So in this section we're going to take a look at OSPF. OSPF is the Open Shortest Path First routing protocol. Open means it's an Open Standard. It doesn't mean opening, as in "opening and shutting" as a lot of people think. It actually means an Open Standard, developed by the IETF, by the OSPF Working Group for IP networks, and first documented in RFC1247. The current version of the standard, is OSPFv2 documented in RFC2328. The Shortest Path First in the name, refers to Edsger Dijkstra's algorithm for producing the shortest path tree through a graph. And you can read all about that in the reference below, the paper that Dijkstra produced in 1959. OSPF is known as a Link State Routing Protocol. The other Link State Routing Protocol is IS-IS. Where each node in the network computes the map of connectivity through the network. The other type of Routing Protocol is known as Distance Vector. Examples of Distance Vector protocols include Cisco's EIGRP and RIP. Each node here, shares its view of the routing table with other nodes. Routers with OSPF enabled on them, look for neighboring routers also running OSPF. To do this we use what's known as the "Hello" protocol. The "Hello" packet includes the subnet mask, list of known neighbors, and details such as the "hello interval" and the "router dead interval". The "hello interval" is how often the router will send Hellos, and the "router dead interval" is how long to wait before deciding a router has disappeared. The values of "hello interval", "router dead interval", and subnet mask must match on both neighbors before an adjacency is established. When a neighboring router responds with matching details, a neighbor relationship is formed. A relationship is formed between selected neighboring routers for the purpose of exchanging routing information. And this is what we call an "Adjacency". Not every pair of neighboring routers become adjacent. On multi-access networks, for example Ethernet, only selected routers will form adjacencies. Once the adjacency is formed, neighbors share the link state information. Information goes into a Link State Packet or LSP. LSPs are sent to a neighbor and these are known as Link State Announcements or LSAs. New information received from neighbors is used to compute a new view of the network. New LSPs are flooded and the routers recompute the routing table. All routers across the network will form neighbor relationships with their directly attached neighbors. Each router computes the routing table. Once each router has the same view of the network, the network has converged. The IGP design for a network is crucially important to ensure scalability and rapid convergence. The general rule: the fewer the prefixes, the faster the convergence. And network operators work really hard to make sure they minimize the number of prefixes carried in OSPF, to ensure the fastest possible convergence of the protocol.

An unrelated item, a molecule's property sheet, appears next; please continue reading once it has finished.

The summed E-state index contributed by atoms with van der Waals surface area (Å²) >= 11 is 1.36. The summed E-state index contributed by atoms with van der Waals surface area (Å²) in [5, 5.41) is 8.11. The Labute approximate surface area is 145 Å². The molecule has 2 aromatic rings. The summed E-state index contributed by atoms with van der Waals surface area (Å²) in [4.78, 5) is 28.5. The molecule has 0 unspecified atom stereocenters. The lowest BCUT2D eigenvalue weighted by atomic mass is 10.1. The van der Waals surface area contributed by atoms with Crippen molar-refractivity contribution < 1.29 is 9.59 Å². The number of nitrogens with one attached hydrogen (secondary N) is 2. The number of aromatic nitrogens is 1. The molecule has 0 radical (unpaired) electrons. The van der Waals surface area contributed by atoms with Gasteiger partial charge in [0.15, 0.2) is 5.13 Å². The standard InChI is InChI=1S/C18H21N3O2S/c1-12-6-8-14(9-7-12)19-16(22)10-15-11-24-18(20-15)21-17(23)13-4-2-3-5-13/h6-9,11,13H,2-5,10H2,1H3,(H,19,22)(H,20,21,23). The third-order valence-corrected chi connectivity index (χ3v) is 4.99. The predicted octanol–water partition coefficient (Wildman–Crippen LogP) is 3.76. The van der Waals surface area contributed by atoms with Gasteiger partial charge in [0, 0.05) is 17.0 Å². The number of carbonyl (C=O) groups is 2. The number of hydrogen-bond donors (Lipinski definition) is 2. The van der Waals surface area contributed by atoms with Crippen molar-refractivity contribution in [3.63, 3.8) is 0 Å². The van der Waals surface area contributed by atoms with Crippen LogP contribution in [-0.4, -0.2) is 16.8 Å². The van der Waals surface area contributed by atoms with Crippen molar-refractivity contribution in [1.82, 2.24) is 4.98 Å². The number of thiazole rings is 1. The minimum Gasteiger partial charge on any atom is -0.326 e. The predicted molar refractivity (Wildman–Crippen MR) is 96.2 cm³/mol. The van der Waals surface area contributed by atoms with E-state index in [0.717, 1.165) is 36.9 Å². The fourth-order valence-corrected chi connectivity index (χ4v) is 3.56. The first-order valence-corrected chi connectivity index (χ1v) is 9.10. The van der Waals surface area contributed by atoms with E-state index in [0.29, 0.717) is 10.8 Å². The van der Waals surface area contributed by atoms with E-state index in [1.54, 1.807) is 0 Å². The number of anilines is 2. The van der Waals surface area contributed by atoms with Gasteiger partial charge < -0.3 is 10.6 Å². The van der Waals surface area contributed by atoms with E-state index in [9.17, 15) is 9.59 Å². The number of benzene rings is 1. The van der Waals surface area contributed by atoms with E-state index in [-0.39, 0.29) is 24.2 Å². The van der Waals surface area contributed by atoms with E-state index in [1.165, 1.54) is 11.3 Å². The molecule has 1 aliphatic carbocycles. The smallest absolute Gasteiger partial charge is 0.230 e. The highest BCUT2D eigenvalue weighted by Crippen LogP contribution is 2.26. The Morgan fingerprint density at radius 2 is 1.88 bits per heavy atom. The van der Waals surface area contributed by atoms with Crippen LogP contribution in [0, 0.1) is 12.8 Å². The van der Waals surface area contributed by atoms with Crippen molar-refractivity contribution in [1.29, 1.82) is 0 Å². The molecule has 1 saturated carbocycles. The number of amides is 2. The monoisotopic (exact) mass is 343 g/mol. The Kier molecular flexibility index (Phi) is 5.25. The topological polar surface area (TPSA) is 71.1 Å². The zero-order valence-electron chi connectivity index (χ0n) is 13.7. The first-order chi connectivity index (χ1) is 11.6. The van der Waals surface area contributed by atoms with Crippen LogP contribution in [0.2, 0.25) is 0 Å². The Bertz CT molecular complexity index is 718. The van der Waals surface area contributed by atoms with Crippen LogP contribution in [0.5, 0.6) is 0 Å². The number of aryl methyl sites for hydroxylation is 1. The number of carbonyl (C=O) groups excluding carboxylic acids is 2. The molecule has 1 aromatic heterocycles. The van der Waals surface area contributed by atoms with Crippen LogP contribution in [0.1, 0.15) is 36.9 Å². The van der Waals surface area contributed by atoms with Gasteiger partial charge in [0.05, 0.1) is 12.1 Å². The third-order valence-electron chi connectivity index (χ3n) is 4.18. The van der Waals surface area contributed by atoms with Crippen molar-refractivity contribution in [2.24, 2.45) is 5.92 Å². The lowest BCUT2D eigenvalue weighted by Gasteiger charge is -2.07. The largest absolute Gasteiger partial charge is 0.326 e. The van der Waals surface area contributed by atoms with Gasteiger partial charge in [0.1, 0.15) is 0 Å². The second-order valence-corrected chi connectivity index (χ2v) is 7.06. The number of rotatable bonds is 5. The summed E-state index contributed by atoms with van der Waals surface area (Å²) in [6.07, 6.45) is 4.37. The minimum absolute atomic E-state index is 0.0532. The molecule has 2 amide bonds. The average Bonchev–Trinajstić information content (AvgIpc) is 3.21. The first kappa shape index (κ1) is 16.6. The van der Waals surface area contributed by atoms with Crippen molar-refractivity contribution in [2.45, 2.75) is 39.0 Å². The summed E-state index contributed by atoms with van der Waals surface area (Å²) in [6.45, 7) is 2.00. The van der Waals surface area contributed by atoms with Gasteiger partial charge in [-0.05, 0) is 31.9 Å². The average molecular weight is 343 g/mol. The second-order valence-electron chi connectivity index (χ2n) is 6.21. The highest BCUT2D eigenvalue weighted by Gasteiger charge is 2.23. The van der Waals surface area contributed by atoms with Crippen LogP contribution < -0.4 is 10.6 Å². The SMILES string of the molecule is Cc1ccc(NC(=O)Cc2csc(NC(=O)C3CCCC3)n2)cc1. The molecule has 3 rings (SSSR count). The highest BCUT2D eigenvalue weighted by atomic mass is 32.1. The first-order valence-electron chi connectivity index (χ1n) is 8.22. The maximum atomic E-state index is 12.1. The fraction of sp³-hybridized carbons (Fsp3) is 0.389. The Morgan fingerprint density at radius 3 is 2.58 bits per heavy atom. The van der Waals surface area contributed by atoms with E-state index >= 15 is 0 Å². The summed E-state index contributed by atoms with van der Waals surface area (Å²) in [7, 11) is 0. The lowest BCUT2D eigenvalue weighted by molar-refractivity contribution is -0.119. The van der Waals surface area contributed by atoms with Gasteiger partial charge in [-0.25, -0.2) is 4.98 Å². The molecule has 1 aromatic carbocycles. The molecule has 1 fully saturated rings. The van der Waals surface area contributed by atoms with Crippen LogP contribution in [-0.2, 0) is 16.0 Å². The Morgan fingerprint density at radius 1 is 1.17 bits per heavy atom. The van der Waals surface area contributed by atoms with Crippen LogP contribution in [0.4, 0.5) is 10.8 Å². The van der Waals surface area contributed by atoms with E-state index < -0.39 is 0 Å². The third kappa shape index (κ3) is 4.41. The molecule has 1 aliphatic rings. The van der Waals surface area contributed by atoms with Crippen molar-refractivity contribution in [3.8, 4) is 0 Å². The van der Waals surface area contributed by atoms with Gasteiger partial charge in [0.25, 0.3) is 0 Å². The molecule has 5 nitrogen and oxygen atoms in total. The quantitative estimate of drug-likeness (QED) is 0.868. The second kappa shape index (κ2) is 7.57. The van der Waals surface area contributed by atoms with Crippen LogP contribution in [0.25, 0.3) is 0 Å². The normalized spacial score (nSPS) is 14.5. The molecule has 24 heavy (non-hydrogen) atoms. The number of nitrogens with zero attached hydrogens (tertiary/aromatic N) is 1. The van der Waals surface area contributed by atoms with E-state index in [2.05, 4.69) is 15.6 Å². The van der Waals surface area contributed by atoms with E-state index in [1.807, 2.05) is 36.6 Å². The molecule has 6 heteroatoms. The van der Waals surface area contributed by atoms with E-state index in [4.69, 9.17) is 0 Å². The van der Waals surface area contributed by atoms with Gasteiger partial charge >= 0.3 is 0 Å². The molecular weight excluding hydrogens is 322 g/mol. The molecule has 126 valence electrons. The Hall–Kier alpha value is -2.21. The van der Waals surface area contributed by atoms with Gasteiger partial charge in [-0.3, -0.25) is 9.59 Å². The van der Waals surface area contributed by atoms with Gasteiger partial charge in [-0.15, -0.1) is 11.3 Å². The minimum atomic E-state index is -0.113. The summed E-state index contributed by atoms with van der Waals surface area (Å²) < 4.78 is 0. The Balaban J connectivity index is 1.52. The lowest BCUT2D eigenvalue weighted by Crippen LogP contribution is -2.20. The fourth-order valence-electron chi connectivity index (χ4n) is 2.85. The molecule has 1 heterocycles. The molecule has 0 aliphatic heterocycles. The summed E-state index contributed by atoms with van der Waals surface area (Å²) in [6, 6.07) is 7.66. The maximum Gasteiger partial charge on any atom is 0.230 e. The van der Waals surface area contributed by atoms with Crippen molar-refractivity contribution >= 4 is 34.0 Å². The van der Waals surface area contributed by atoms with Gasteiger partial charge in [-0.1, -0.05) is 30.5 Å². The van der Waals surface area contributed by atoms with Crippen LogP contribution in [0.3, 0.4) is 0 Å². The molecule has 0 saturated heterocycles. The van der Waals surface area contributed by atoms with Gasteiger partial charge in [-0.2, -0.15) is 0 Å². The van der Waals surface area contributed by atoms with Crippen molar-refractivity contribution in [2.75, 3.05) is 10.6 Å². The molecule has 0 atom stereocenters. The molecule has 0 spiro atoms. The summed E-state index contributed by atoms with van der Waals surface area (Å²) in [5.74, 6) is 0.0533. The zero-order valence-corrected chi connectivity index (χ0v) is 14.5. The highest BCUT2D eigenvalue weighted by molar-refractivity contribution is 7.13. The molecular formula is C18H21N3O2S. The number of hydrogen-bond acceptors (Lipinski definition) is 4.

© Produced by Philip Smith and the Network Startup Resource Center, through the University of Oregon.
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